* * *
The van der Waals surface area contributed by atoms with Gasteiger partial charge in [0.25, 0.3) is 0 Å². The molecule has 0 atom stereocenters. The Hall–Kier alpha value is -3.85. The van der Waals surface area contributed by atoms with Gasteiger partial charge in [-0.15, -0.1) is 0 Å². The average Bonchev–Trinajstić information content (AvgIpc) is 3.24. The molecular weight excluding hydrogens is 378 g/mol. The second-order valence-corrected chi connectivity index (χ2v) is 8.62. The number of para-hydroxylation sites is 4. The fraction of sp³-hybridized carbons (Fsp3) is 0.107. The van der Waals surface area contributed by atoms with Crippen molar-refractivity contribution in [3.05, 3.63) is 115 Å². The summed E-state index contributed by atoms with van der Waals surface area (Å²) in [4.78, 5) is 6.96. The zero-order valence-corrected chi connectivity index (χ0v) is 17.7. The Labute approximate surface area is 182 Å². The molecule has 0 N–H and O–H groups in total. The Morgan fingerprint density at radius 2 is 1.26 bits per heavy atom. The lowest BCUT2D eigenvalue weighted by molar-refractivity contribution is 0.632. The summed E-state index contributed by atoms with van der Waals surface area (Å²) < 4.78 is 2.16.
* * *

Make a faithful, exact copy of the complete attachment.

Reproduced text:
The van der Waals surface area contributed by atoms with Gasteiger partial charge in [0.25, 0.3) is 0 Å². The molecule has 0 atom stereocenters. The Hall–Kier alpha value is -3.85. The van der Waals surface area contributed by atoms with Gasteiger partial charge in [-0.15, -0.1) is 0 Å². The average Bonchev–Trinajstić information content (AvgIpc) is 3.24. The molecular weight excluding hydrogens is 378 g/mol. The second-order valence-corrected chi connectivity index (χ2v) is 8.62. The number of para-hydroxylation sites is 4. The fraction of sp³-hybridized carbons (Fsp3) is 0.107. The van der Waals surface area contributed by atoms with Crippen molar-refractivity contribution in [3.05, 3.63) is 115 Å². The summed E-state index contributed by atoms with van der Waals surface area (Å²) in [4.78, 5) is 6.96. The zero-order valence-corrected chi connectivity index (χ0v) is 17.7. The Labute approximate surface area is 182 Å². The molecule has 0 N–H and O–H groups in total. The Morgan fingerprint density at radius 2 is 1.26 bits per heavy atom. The lowest BCUT2D eigenvalue weighted by molar-refractivity contribution is 0.632. The summed E-state index contributed by atoms with van der Waals surface area (Å²) < 4.78 is 2.16.